Parenting is all about investment. You put time, love and most of your wages into your genetic inheritance in the fuzzy expectation of some kind of bragging rights later on.
As the late comedian Robin Williams put it, when you first hold your child you have two visions: "The first is your child, as an adult, saying, 'I want to thank the Nobel Committee for this award.' The other is, 'You want fries with that?'"
We all know which one we want.
But, of course, life has a habit of throwing us curveballs. And sometimes our children are simply not what we ordered.
"What am I disappointed about? A lot of things," says one mother with a 17-year-old daughter, who, like most parents I spoke to, didn't want to be named — expressing anything other than delight in your children seems treacherous. "I don't feel great about saying this, but it's the truth," she continues.
"It's not even her academic failures. I got over that ages ago. It's her lack of focus. Right now she is holed up in her room and only comes out for a cigarette. That's what makes me despair. What is she doing with her life? I just wish she was passionate about something — music, art, going on marches, climbing mountains, literally anything. I'd be thrilled for the tiniest crumb."
As the saying goes, today's expectations are tomorrow's disappointments.
Fast-forward a decade or two from the maternity unit and almost anything can be a let-down for parents. Their child is too boisterous, too cheeky or too lazy. It may be that, unlike you, they're bad at sport. Or you're frustrated that they have chosen a creative career — or, indeed, not chosen a creative career.
One parent I spoke to, from a working-class background, lamented her children's aversion to the arts.
"Growing up in a family where the idea of a good read was Wilbur Smith, I fought really hard for a cultural life," she says. "But despite all my efforts, my teenage children aren't interested in music, in art, in theatre, in anything apart from trash TV like Love Island, and that's a huge disappointment."
Another mother was "broken-hearted" at her 17-year-old daughter's indifference to a having career. "All she's interested in is lip gloss, skimpy clothes and social media. Her ambition is to marry someone loaded. I despair of her, honestly."
Suzie Hayman, a relationship counsellor, says: "We have tremendous expectations of our children to do something for us. We also have expectations of ourselves to be the perfect parent and, therefore, to have the perfect child.'
Those expectations have always been around — the idea that, say, doctors want their children to be doctors. In previous generations, of course, the parent/child bargain was simple: children were an economic asset, and the more you had, the more hands there were to toil in the fields.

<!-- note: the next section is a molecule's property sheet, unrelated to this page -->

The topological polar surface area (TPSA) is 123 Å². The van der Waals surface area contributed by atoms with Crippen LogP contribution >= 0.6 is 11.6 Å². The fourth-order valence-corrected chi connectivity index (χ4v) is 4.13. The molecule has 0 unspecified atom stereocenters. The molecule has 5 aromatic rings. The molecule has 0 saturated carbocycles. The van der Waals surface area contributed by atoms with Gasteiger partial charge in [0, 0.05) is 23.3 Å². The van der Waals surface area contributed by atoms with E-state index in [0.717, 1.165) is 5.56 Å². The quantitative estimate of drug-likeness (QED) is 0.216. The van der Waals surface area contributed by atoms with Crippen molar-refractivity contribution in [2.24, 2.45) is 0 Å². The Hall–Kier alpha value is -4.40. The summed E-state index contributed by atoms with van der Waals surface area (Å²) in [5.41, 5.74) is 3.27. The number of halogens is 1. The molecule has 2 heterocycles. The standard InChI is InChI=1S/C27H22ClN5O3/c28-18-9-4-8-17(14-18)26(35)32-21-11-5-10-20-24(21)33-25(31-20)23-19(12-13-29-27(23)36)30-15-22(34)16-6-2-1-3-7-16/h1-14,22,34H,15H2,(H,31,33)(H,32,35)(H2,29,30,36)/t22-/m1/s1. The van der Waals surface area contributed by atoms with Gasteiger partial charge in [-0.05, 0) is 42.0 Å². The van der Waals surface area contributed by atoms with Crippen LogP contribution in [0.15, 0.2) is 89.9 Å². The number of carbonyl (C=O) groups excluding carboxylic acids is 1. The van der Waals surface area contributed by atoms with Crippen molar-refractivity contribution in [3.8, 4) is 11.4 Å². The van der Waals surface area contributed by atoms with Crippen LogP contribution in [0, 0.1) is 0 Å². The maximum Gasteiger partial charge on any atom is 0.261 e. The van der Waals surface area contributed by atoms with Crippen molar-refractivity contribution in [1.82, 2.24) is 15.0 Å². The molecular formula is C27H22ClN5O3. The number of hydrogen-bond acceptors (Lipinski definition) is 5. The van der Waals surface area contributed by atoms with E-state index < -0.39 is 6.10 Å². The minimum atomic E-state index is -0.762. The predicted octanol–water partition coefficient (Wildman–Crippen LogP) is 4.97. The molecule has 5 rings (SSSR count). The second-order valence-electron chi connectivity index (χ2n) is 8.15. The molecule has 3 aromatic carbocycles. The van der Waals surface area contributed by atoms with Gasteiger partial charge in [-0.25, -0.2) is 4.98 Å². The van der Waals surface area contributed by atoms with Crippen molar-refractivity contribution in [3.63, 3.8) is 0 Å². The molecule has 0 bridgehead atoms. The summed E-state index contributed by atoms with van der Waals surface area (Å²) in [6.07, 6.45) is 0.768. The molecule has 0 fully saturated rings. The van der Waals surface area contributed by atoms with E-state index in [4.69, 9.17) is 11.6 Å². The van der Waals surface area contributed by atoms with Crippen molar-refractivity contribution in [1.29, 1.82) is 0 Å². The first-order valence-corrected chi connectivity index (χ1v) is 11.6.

As sociologist Viviana Zelizer has pointed out, when school, rather than actual labour, became a child's work, the equation changed dramatically: children became "economically worthless but emotionally priceless". And many of today's parents often feel they get little return for their investment bar a massive phone bill and a few grunts.
But expectations have ramped up anyway. Partly this is due to the shrinking of the extended family (when I was growing up you brought shame on the "family", not on your parents). Now, smaller nuclear units mean that more weight — and reflected glory — lies with parents. Therapists often see greater expectations from mothers who shift their focus from their careers to bringing up children — and so, there is more pressure for the children to "turn out well".
Therapists agree that most problems with children start in their teens or early 20s, and many get through this sticky patch to emerge as more or less what we wanted — give or take a few tattoos. Separating, or even rebelling, is a normal stage of development for teens.
"Parents often have a fantasy and the children don't match up," says Hayman. "They haven't allowed for the fact that the child is a person in his or her own right."
Undoubtedly, some parents see their children as an easy route to satisfying their own unrealised ambitions (think the classic stage-school mother). One step further is the narcissistic parent — self-obsessed, with a sense of entitlement — whose child can be treated as a "narcissistic extension", existing only to conform to their desires. And make no mistake: being on the sharp end of parental disappointment is painful.
Andrew Solomon, author of Far From the Tree, a doorstep-sized look at families whose children are, say, disabled, deaf, transgender, gay or a product of rape, and who really challenge expectations, says: "We long for what is life's most profound compliment: their choosing to live according to our own system of values." When that doesn't pan out, many parents feel ashamed to admit their feelings, even to themselves.
The irony is that most parents will say that, above all, they want their children to be happy, but then have serious misgivings when they follow their own path to get there. Obviously, nobody wants their child to be a heavy dope smoker or go through a divorce.
Maybe your child won't be called to the Bar, but they can still have wonderful qualities.
The key, however hard, is to try to accept — and even appreciate — what you have been given. No one said that having children would be easy.